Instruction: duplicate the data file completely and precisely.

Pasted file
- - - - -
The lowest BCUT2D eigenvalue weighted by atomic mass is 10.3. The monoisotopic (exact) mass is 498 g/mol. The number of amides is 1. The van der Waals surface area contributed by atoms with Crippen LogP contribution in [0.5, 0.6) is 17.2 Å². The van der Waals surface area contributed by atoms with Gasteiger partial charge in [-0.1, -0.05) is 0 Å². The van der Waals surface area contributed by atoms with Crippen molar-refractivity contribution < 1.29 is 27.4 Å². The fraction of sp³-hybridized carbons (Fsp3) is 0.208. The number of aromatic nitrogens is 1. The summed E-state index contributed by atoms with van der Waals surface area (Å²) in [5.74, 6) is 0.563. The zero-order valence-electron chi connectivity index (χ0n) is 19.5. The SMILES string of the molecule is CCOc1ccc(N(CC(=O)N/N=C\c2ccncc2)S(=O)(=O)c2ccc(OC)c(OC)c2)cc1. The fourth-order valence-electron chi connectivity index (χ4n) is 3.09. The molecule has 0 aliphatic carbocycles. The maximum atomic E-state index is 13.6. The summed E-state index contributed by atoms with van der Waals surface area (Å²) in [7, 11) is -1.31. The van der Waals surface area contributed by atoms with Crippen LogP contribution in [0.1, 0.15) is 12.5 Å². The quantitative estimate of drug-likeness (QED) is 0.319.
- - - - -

The lowest BCUT2D eigenvalue weighted by atomic mass is 10.3. The monoisotopic (exact) mass is 498 g/mol. The number of amides is 1. The van der Waals surface area contributed by atoms with Crippen LogP contribution in [0.5, 0.6) is 17.2 Å². The van der Waals surface area contributed by atoms with Gasteiger partial charge in [-0.1, -0.05) is 0 Å². The van der Waals surface area contributed by atoms with Crippen molar-refractivity contribution < 1.29 is 27.4 Å². The fraction of sp³-hybridized carbons (Fsp3) is 0.208. The number of aromatic nitrogens is 1. The summed E-state index contributed by atoms with van der Waals surface area (Å²) in [5.74, 6) is 0.563. The zero-order valence-electron chi connectivity index (χ0n) is 19.5. The SMILES string of the molecule is CCOc1ccc(N(CC(=O)N/N=C\c2ccncc2)S(=O)(=O)c2ccc(OC)c(OC)c2)cc1. The fourth-order valence-electron chi connectivity index (χ4n) is 3.09. The molecule has 0 aliphatic carbocycles. The maximum atomic E-state index is 13.6. The summed E-state index contributed by atoms with van der Waals surface area (Å²) in [7, 11) is -1.31. The van der Waals surface area contributed by atoms with Crippen LogP contribution in [0.1, 0.15) is 12.5 Å². The quantitative estimate of drug-likeness (QED) is 0.319.